By Writing Excuses | December 7, 2014 - 7:09 pm - Posted in Career, Characters, Q&A, Season 9

If there’s a crowd with good questions, it’s the Out of Excuses Workshop and Retreat attendees.

  • Given the trend toward moral ambiguity, is there still a place for an unquestionably evil character?
  • Should you publish a first book that isn’t in the style or genre that you’re ultimately interested in?
  • Is it possible to write epic fantasy with a single POV?
  • Of all of the myriad talents of the literary agents you work with, what’s the one that makes you stick with your agent?
  • How do you maintain your writing chops when you’re buried in the research phase of a project?
  • What are some issues a short story writer should be aware of when tackling a novel?
  • How do you go about discovery writing characters?
  • When you build a story, does the foreshadowing go in during the first pass, or in later edits?

Our sponsor, Audible, is giving away Legion: Skin Deep, by Brandon Sanderson between now and December 24th. Follow that link and get a free audio book!

Audiobook Pick-of-the-Week: Angelmaker, by Nick Harkaway, narrated by Daniel Weyman

Writing Prompt: "Everywhere I look, everyone is covered with ketchup."

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By Writing Excuses | November 30, 2014 - 6:23 pm - Posted in Characters, Guest, Season 9

As authors we spend a lot of time trying to make our readers care about the characters we create. We have a wide variety of techniques at our disposal to accomplish this. But do we ever ask ourselves why any of this is possible in the first place? What is it about our brains that makes us care about fictional characters?

Enter Cory Doctorow, who posed this question to us at Westercon 67. If you like the episodes where a guest comes in and blows our minds (and they’re some of our favorites) you need to put this one on the list.

Audiobook Pick of the Week: Homeland, by Cory Doctorow, narrated by Wil Wheaton, with Noah Swartz and Jacob Applebaum. (Note:  Cory Doctorow’s titles aren’t carried by Audible, but you can find all of them here and buy them DRM-free directly from Cory.)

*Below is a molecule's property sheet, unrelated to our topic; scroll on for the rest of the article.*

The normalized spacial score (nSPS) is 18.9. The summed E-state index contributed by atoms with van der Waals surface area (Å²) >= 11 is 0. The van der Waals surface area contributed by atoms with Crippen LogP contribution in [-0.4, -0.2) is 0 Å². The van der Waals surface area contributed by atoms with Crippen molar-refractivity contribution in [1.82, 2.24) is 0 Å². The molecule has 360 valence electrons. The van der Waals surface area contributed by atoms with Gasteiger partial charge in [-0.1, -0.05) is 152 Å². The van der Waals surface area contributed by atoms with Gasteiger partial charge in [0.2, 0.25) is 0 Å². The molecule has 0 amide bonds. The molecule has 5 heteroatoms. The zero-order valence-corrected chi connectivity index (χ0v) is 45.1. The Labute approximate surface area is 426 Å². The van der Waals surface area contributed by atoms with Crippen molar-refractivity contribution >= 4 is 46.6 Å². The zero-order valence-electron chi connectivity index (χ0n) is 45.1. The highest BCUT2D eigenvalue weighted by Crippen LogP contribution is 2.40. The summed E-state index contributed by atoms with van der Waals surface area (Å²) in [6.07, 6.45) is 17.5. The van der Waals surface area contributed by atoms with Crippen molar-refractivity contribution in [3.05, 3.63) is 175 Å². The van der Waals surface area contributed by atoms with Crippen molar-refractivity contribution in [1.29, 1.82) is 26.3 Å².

Writing Prompt: Along the lines of the anecdote Cory shared, sever a character's corpus callosum so that they have to say things out loud in order to fully comprehend what they're seeing.

By Writing Excuses | November 23, 2014 - 8:01 pm - Posted in Characters

So, you’re planning to kill somebody, but you don’t want anyone to see it coming. How do you make that happen?

We begin by talking about the hints that writers inadvertently drop, and why they drop those hints. Then we look at how to write without sending those cues, and how to get away with that while still fulfilling promises made to the reader.

Special Offer: Our sponsor, Audible, is giving away Legion: Skin Deep, by Brandon Sanderson between now and December 24th. Follow that link and get a free audio book!

Audiobook Pick-of-the-Week: Ruins, by Dan Wells, narrated by Julia Whelan

Writing Prompt: Take a story you've been planning. Kill the protagonist in the first scene, then have a secondary character step in and pick up the plot. You don't need to finish the whole story this way--just get far enough into this exercise that you can see what a surprising death looks like from your side of the keyboard.

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By Writing Excuses | June 15, 2014 - 8:34 pm - Posted in Characters, Season 9

This podcast references episode 9.13 where we introduce a three-slider model for characters. Here we talk about character sympathy, or rather the sympathy that the reader will have for the character, and how we as writers go about adjusting that sympathy — moving the slider, if you will. We also talk about why we want to make that adjustment, whether we’re dealing with villains, side-characters, or protagonists.

Some of our tricks for moving the slider include changing the characters around them, controlling the distance between the reader and the character, showing character weaknesses, and using humor to mask the unsympathetic moments. We talk about how we’ve deployed these tools in our own work, and how we’ve seen it done well in the work of others.

Audiobook Pick-of-the-Week: The Butcher of Khardov: The Warcaster Chronicles Volume 2, by Dan Wells, narrated by Marc Vietor.

Writing Prompt: Take something that you've written recently. Swap out all of the dialog with completely different words (you can keep articles and pronouns) but retain the meaning.

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By Writing Excuses | May 4, 2014 - 6:00 pm - Posted in Season 9

How do you go about writing a character showing their emotions without them sounding whiny (or whatever the “too-much” version of the appropriate emotion might be)?

Adding to the difficulty of the exercise, how do you know where that “too much” line is for your book, your genre, and your audience?

We talk about how we’ve each faced this challenge, and how that’s been very different for each of us. Sometimes it comes down to “show, don’t tell,” and sometimes that rule flat out doesn’t work. And sometimes it doesn’t come down to a simple rule at all. (Okay, most of the time that’s what it comes down to.)

 

Audiobook Pick-of-the-Week: Valour and Vanity, by Mary Robinette Kowal, and narrated by Mary, too!